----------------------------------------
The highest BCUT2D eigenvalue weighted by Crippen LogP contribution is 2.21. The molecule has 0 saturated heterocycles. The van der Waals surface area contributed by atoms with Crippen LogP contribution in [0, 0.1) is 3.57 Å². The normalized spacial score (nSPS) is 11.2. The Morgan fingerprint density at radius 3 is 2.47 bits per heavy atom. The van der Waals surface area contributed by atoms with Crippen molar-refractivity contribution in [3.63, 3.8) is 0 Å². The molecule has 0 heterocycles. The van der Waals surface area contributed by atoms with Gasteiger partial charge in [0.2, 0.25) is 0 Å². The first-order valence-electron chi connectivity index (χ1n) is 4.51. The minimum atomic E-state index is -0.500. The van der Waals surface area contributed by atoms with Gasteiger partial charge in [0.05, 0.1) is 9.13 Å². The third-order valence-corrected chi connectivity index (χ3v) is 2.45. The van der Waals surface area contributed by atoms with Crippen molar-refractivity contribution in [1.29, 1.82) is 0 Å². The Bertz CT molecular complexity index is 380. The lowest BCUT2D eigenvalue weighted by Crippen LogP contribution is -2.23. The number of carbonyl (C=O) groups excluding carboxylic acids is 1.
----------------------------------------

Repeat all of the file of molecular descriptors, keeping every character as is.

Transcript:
The highest BCUT2D eigenvalue weighted by Crippen LogP contribution is 2.21. The molecule has 0 saturated heterocycles. The van der Waals surface area contributed by atoms with Crippen LogP contribution in [0, 0.1) is 3.57 Å². The normalized spacial score (nSPS) is 11.2. The Morgan fingerprint density at radius 3 is 2.47 bits per heavy atom. The van der Waals surface area contributed by atoms with Crippen molar-refractivity contribution in [3.63, 3.8) is 0 Å². The molecule has 0 heterocycles. The van der Waals surface area contributed by atoms with Gasteiger partial charge in [0.2, 0.25) is 0 Å². The first-order valence-electron chi connectivity index (χ1n) is 4.51. The minimum atomic E-state index is -0.500. The van der Waals surface area contributed by atoms with Gasteiger partial charge in [0.05, 0.1) is 9.13 Å². The third-order valence-corrected chi connectivity index (χ3v) is 2.45. The van der Waals surface area contributed by atoms with Crippen molar-refractivity contribution in [1.29, 1.82) is 0 Å². The Bertz CT molecular complexity index is 380. The lowest BCUT2D eigenvalue weighted by Crippen LogP contribution is -2.23. The number of carbonyl (C=O) groups excluding carboxylic acids is 1.